Filed under Faculty

Three Reasons for Those Hefty College Tuition Bills

What should we do about the high cost of higher education? As we pick the next president, that question should feature prominently in the public debate. The economic prosperity of our children and grandchildren hinges on finding the right answer. Today’s economy leaves little doubt about the value of college. According to the Bureau of … Continue reading

Community Colleges Becoming Prime Destination for Faculty

A­fter spending nearly 20 years working in corporate America for companies like General Electric and Digital Equipment Corporation (Hewlett Packard), Dr. Winston Maddox wanted to make a difference — so he turned his attention to teaching. “I was a late bloomer and many traditional educators thought I was not college worthy,” says Maddox, who is … Continue reading

3 Tips for Handling Discussions in Online Courses

I’ve been teaching a large online class for the first time this semester, and as the course involves looking at a number of challenge interactive works and games I put a lot of emphasis on discussion forums and critical debate. However, discussion forums of this kind present a lot of potential problems in an online … Continue reading

Can We Interest You in Teaching?

Teaching can’t compete. When the economy improves and job prospects multiply, college students turn their attention elsewhere, to professions that promise more money, more independence, more respect. That was one takeaway from a widely discussed story in The Times on Sunday by Motoko Rich, who charted teacher shortages so severe in certain areas of the … Continue reading

Billions in Pell Dollars Go to Students Who Never Graduate

A Hechinger Report analysis of Pell grant graduation rate data from a cross section of colleges and universities — which is not otherwise publicly reported anywhere — suggests that billions of dollars in taxpayer-funded Pell grants nationwide go to students who never earn degrees. And while some schools with large numbers of Pell recipients have … Continue reading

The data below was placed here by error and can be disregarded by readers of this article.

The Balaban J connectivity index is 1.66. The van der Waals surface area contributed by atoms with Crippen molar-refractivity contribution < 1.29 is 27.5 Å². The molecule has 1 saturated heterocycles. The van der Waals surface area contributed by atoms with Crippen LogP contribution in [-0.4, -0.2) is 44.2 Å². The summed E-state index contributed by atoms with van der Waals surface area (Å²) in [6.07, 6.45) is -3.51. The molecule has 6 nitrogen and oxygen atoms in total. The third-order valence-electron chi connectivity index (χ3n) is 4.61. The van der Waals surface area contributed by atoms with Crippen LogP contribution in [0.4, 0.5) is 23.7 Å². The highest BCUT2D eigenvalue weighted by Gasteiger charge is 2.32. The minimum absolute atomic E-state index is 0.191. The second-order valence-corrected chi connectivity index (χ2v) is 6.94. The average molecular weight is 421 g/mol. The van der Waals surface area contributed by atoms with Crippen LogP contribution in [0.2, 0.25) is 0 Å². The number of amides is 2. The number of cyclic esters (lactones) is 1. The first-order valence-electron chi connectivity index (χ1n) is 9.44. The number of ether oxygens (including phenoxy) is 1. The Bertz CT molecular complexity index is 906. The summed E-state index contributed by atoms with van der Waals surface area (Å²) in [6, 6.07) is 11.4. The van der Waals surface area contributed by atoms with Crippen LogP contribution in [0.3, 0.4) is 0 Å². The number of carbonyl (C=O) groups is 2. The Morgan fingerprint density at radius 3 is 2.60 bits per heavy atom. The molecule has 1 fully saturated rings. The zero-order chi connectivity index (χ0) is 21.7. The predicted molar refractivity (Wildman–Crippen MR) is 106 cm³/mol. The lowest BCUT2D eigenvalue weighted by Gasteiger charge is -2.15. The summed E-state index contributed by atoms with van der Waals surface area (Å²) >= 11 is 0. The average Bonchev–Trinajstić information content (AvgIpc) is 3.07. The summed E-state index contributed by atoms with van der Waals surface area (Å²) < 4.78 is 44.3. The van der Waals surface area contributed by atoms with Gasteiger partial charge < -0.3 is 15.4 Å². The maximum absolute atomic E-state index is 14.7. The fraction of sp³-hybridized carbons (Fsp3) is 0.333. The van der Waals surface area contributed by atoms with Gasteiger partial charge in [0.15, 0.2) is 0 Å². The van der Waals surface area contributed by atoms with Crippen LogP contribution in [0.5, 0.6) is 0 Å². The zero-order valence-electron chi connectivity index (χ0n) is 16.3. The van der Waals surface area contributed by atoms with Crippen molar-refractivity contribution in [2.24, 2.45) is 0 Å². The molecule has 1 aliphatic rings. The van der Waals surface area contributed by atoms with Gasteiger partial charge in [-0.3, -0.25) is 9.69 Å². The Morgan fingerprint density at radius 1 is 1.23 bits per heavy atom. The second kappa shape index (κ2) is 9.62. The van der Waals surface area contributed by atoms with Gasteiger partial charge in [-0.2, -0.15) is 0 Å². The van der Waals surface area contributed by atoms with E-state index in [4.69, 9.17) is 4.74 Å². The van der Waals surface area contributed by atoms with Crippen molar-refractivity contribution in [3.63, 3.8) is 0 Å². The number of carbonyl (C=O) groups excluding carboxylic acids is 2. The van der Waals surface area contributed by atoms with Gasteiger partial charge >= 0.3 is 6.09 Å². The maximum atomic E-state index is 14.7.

Going Online, Being Digital

It’s taken decades, but educational technology is finally beginning to change the way we think about education itself — not just the way we deliver it. Twenty-four years ago, I taught my first writing course in a classroom kitted out with 25 computers. A few years later, I team taught my first online and hybrid … Continue reading

Older and On The Market

Searching for employment tends to make people anxious about the ways in which they are different from the “typical” candidate. One such factor is age, especially if you are older than average on the market. I heard from two readers who had such concerns: “A growing number of us earn Ph.D.s post-40, post-50. I’m 58. … Continue reading

Community Colleges Coming Live to California Prisons

Bryan Hirayama, an assistant professor at Bakersfield Community College, made a little bit of history this year. He became one of the first community college professors to teach inside a California state prison in roughly the last 20 years. Hirayama’s communications course at Kern Valley State Prison last spring led the way for hundreds of … Continue reading

Universities Told to Cap PhDs and Check Plagiarism

Universities may attract penalty, including a freeze of grants, if its teachers are found to be guiding more than eight PhD students at any given point in time as part of a drive to plug lacunae in research. The University Grants Commission (UGC) will ask all universities to have anti-plagiarism software to ensure that the … Continue reading